Green Design

Cool and Green: Vehicle Thermal Management

Compounding these difficulties, CO2 has not been established as a global standard. On the contrary, the US has no plans to discontinue HFC-134a, and China has made major investments in producing HFC-134a. Moreover, fluorocarbon suppliers are actively pursuing alternative blends such as HFO- 1234yf that have lower ozone-depletion potential and are direct “drop-in” substitutes for HFC-134a in current air conditioning systems. Consequently, AC suppliers must develop systems for different global regions based on refrigerant specifications that may or may not change at any time.

Right now, AC suppliers are challenged to meet these varying requirements with systems that integrate smoothly into the total vehicle to provide optimal cool-down performance and passenger comfort with minimal engine drag and pollutant emissions. With faster and faster development cycles in the automotive sector, AC suppliers are striving to develop these complex designs better, faster and less expensively than competitors, and to be the first to demonstrate optimal system performance to automakers. Design speed is critical, as is the ability to account for all the complex vehicle thermal, mechanical and electronic control issues relating to an AC system.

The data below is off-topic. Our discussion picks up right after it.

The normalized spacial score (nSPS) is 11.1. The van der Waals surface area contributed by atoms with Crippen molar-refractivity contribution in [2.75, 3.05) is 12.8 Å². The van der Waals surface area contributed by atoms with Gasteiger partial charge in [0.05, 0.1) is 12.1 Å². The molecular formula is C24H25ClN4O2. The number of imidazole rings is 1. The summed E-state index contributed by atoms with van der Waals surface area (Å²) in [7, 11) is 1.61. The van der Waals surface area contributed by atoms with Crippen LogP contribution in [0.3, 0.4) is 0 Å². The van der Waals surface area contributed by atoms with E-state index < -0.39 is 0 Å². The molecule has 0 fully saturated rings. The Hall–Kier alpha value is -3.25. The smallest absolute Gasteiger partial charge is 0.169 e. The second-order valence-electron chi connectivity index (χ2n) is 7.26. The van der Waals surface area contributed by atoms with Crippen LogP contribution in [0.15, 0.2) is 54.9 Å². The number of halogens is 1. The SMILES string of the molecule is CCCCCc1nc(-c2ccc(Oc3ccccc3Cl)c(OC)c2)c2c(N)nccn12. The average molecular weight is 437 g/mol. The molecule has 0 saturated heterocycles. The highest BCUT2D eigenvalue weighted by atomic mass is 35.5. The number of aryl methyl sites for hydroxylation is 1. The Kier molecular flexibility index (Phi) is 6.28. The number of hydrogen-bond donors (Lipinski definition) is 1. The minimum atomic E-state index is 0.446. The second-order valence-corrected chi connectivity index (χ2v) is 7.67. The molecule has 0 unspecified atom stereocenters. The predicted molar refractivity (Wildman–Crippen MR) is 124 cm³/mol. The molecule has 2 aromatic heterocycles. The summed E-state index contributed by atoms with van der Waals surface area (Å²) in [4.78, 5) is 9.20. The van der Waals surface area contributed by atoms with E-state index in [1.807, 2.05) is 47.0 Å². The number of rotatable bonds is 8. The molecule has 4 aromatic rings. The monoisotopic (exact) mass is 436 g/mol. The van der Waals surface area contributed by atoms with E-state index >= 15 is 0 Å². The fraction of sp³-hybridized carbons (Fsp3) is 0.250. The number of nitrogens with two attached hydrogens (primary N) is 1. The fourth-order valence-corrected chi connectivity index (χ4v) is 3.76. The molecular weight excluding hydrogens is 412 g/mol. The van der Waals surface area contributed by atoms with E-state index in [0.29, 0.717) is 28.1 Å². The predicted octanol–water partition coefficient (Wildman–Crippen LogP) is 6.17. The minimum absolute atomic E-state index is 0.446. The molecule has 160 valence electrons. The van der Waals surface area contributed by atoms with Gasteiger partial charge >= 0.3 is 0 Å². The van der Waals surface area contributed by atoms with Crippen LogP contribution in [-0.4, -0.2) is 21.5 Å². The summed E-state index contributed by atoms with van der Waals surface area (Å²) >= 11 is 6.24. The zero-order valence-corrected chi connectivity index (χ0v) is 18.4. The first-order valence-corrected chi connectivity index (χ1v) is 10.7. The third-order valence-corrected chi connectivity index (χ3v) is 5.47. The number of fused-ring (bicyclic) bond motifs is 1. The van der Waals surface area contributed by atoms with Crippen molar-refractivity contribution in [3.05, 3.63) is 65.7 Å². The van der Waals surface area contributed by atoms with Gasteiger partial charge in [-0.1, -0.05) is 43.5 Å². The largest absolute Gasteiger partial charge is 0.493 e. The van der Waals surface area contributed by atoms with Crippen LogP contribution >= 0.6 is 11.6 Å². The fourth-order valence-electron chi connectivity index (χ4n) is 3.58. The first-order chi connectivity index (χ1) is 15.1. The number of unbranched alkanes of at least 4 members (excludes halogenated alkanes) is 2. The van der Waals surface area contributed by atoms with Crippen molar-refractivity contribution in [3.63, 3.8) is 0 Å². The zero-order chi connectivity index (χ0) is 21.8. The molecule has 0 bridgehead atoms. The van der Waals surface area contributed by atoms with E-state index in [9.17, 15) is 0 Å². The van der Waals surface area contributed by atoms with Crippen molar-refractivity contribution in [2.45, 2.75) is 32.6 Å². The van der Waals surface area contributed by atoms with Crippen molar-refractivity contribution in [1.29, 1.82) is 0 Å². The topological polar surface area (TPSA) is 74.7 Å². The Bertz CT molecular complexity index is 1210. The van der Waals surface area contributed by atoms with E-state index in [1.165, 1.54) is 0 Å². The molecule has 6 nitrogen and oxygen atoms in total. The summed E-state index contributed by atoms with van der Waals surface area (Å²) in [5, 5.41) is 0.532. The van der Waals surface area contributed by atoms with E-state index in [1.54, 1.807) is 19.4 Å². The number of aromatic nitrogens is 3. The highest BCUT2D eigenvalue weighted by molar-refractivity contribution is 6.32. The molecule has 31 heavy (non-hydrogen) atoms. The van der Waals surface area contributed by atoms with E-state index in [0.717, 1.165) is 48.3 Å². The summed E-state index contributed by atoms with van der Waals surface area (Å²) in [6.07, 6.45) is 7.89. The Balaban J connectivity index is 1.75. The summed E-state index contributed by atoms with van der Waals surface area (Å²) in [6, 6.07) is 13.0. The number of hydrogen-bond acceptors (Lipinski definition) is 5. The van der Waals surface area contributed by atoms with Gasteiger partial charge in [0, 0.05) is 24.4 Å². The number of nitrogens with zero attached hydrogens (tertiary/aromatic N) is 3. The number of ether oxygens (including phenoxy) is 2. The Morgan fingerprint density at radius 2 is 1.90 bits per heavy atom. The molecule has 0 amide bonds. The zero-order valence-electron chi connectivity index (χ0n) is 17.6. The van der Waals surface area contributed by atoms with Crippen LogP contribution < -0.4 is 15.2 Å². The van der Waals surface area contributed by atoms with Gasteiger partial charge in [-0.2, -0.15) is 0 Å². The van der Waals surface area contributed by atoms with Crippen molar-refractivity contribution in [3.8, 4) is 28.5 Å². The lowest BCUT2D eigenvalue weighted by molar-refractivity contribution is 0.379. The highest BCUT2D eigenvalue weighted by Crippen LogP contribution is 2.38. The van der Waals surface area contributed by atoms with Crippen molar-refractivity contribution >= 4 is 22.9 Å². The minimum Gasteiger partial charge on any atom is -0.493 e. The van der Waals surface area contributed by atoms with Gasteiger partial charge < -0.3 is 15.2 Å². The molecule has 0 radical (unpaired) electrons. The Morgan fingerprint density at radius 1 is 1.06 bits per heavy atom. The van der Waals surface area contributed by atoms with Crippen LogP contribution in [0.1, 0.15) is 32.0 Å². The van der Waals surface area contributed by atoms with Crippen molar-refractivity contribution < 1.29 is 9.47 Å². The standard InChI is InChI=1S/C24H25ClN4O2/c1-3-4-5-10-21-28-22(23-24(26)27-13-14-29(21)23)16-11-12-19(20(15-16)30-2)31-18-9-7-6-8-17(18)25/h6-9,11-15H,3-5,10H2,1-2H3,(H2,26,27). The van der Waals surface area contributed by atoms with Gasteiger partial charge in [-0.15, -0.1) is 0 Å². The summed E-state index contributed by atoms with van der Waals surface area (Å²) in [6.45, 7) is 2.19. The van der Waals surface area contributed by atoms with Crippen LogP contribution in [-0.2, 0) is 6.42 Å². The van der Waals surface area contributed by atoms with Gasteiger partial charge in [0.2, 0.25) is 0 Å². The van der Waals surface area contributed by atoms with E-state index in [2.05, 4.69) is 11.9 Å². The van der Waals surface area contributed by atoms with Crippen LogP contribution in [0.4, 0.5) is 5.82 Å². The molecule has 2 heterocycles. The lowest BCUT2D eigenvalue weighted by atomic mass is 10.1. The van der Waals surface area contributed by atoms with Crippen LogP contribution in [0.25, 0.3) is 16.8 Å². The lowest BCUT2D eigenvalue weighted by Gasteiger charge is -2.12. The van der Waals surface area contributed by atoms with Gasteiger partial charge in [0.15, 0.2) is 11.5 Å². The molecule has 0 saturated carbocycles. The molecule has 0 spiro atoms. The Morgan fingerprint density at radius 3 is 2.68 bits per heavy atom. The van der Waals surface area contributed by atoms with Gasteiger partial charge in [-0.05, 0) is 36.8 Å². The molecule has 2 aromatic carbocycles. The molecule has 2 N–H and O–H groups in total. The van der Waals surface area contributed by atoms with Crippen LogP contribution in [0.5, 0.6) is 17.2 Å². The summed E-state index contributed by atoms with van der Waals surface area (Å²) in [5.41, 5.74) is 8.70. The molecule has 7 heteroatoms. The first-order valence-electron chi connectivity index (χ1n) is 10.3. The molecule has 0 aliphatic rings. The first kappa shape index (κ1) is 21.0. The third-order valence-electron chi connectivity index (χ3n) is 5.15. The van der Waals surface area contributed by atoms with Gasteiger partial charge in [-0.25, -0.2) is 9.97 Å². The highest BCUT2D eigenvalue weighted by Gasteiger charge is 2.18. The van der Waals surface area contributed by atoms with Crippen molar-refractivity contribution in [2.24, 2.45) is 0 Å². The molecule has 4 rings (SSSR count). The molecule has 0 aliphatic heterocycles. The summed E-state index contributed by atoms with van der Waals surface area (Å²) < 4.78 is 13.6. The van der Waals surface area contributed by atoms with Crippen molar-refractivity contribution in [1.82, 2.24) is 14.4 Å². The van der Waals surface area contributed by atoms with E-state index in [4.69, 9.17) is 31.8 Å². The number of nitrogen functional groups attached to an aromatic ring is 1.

The race for new contracts

Many AC suppliers and carmakers use LMS Imagine.Lab Vehicle Thermal Management to handle the AC system design and predict performance. A popular choice, the software easily lets engineers analyze component behavior in relation to engine temperature, exhaust levels, auxiliary equipment, cabin environment and other factors to find the best combination. The solution runs on the LMS Imagine.Lab AMESim platform, so engineers can easily access the required tools and libraries to build simulation models, run simulations and display results graphically.